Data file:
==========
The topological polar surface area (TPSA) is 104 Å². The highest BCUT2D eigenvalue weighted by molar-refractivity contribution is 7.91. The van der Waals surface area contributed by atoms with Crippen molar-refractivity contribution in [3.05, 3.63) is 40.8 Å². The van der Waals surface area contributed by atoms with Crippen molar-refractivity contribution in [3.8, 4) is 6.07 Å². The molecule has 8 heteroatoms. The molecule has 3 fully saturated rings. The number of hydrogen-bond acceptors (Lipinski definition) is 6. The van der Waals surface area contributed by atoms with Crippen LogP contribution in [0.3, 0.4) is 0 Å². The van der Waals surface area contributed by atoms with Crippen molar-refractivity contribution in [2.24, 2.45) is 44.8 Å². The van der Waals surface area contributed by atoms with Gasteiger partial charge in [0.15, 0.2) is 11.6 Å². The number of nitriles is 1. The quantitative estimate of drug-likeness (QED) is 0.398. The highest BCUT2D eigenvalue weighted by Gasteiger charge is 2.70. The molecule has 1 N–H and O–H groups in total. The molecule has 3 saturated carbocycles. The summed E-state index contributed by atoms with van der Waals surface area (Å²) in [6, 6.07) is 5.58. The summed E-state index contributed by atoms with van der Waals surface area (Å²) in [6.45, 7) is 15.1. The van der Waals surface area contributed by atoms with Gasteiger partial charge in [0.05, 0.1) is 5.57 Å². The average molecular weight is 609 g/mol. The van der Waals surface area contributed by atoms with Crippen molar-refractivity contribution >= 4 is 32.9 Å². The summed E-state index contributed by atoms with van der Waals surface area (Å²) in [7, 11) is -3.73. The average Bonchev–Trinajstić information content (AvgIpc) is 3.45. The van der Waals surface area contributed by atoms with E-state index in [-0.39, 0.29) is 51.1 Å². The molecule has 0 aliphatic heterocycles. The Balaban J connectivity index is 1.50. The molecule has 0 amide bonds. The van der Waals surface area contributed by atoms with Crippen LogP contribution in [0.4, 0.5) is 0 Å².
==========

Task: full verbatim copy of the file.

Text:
The topological polar surface area (TPSA) is 104 Å². The highest BCUT2D eigenvalue weighted by molar-refractivity contribution is 7.91. The van der Waals surface area contributed by atoms with Crippen molar-refractivity contribution in [3.05, 3.63) is 40.8 Å². The van der Waals surface area contributed by atoms with Crippen molar-refractivity contribution in [3.8, 4) is 6.07 Å². The molecule has 8 heteroatoms. The molecule has 3 fully saturated rings. The number of hydrogen-bond acceptors (Lipinski definition) is 6. The van der Waals surface area contributed by atoms with Crippen LogP contribution in [0.3, 0.4) is 0 Å². The van der Waals surface area contributed by atoms with Crippen molar-refractivity contribution in [2.24, 2.45) is 44.8 Å². The van der Waals surface area contributed by atoms with Gasteiger partial charge in [0.15, 0.2) is 11.6 Å². The number of nitriles is 1. The quantitative estimate of drug-likeness (QED) is 0.398. The highest BCUT2D eigenvalue weighted by Gasteiger charge is 2.70. The molecule has 1 N–H and O–H groups in total. The molecule has 3 saturated carbocycles. The summed E-state index contributed by atoms with van der Waals surface area (Å²) in [6, 6.07) is 5.58. The summed E-state index contributed by atoms with van der Waals surface area (Å²) in [6.45, 7) is 15.1. The van der Waals surface area contributed by atoms with Gasteiger partial charge in [0.05, 0.1) is 5.57 Å². The average molecular weight is 609 g/mol. The van der Waals surface area contributed by atoms with Crippen molar-refractivity contribution >= 4 is 32.9 Å². The summed E-state index contributed by atoms with van der Waals surface area (Å²) in [7, 11) is -3.73. The average Bonchev–Trinajstić information content (AvgIpc) is 3.45. The van der Waals surface area contributed by atoms with E-state index in [-0.39, 0.29) is 51.1 Å². The molecule has 0 aliphatic heterocycles. The Balaban J connectivity index is 1.50. The molecule has 0 amide bonds. The van der Waals surface area contributed by atoms with Crippen LogP contribution in [0.4, 0.5) is 0 Å².